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New York, New York
USA

Blog

A New York harpist trying to figure things out - and the mishaps and adventures that inevitably ensue.

Harpist of August - Molly O'Roark!

Kathryn Sloat

I swear, I’m going to start writing these earlier than the very last day of the month. My only excuse is that for the past couple of weeks I have been moving/adjusting to life in New York City. 

And considering that I’ve lived upstate my whole life, that’s kind of a big adjustment. 

ANYWAY, my harpist of the month of August is Molly O'Roark! Molly recently graduated with her bachelor’s degree from the Eastman School of Music and, like me, just moved to another school - in her case, the University of Illinois at Urbana-Champaign. She will be studying with Ann Yeung for a master’s degree in harp performance. Molly got a full ride + a living stipend to go there - living the dream, and getting paid to go to school.

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Molly decided that she wanted to play the harp at a very young age. "I came home from kindergarten one day when I was five, and I told my parents that I was going to be a harpist.“  A local musician had come into her school to give a demo, she explained. Besides several percussion instruments like spoons and the washboard, she also brought a small Israeli harp, and this caught Molly’s attention. Her parents did not immediately respond to her request for a harp, but she did not give up. "I kept talking about it, and I started writing stories about playing the harp. In first grade, my teacher called my parents in for a conference and said hey, does your daughter play the harp? Well maybe that’s something you should look into, because I’ve never seen a six year old so focused on doing one thing.” Molly received an autoharp for Christmas that year. She then pointed out to her parents that she needed lessons, which commenced when she was seven. 

Molly said she can’t remember ever wanting to do anything else, so when it came time to think about college, it was only natural that she apply to music schools as a harp major. “The harp was such a part of me at that point, as cheesy as that sounds.” She applied to Eastman, she said, not really expecting to get in, but when she got her first look at the beautiful Eastman Theatre - “I was floored. I think everybody is when they walk into Eastman Theatre, and I thought okay, I really, really want to go here!" 

Happily, Molly was accepted at Eastman, and proceeded not only to knock everyone’s socks off with her playing, but also to fill her resume with tons of extracurricular leadership activities. Besides being elected class president, she worked for Student Life and the concert office, eventually becoming a head usher. As a junior she was accepted into the Arts Leadership Program, through which she had internships at the Summer at Eastman program as well as with the Rochester Philharmonic Orchestra. She said she enjoys planning things and being a leader.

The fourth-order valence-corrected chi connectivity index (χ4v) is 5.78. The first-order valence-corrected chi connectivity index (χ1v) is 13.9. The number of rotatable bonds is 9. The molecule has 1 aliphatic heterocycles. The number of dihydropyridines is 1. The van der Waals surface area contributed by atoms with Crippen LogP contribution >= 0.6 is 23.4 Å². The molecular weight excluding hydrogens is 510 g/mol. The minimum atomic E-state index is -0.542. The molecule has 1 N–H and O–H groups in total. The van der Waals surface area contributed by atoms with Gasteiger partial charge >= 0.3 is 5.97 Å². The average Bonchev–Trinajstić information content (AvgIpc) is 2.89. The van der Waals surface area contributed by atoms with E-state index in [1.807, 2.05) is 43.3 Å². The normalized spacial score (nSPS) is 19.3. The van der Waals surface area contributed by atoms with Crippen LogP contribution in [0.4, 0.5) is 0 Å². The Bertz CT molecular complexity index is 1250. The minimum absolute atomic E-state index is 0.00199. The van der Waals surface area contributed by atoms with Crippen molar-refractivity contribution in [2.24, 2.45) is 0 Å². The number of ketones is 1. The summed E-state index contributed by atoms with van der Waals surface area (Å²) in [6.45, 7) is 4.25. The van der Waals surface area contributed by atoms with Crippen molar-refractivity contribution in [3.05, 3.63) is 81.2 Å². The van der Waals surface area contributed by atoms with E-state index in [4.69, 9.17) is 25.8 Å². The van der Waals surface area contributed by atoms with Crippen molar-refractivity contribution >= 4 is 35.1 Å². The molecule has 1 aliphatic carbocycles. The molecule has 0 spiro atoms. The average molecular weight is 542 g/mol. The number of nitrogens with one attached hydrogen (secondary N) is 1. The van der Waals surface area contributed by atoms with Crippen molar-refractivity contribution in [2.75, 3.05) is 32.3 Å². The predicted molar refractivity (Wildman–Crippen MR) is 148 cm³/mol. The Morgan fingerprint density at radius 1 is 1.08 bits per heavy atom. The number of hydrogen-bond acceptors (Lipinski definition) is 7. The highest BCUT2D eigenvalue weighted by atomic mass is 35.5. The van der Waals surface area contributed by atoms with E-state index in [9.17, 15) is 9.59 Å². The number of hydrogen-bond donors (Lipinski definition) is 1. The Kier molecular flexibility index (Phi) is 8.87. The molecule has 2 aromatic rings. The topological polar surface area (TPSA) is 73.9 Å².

Seriously, I don’t know how this girl ever slept in college. 

As a senior, Molly won the harp concerto competition at Eastman and performed Debussy’s Danse Sacree et Danse Profane in that beautiful theatre that so captivated her as an auditioning student. "Winning this one was awesome,” she said. “It was kind of the ultimate completion of studying at Eastman.” I asked her what steps she took to prepare for the competition. “One thing that we forget is to really listen to ourselves,” she said. She described the intense detail that she gave to practicing the concerto - like spending at least an hour just experimenting with the amount of finger pressure that she was using in those opening chords. The end result was a beautiful performance, although she said, “It was a little terrifying - it’s a big-ass hall!”

Molly’s dream is to someday be a college harp professor. She was inspired, she said, when she realized how much of an impact a teacher has on a young student’s life. “My second teacher passed away really suddenly - she was really young, and just didn’t wake up one morning. It really was a major blow. I was starting to get really serious about playing the harp, and suddenly, I was left without a teacher. I just realized how much we take our teachers for granted.” Molly said one of the things she loves about music is that it is always different. “In teaching, you have to always use your brain, because you can’t take a cookie cutter approach. You have to take something that you do every day, and explain it six hundred different ways." 

Thanks for talking to me, Molly! Best of luck in grad school!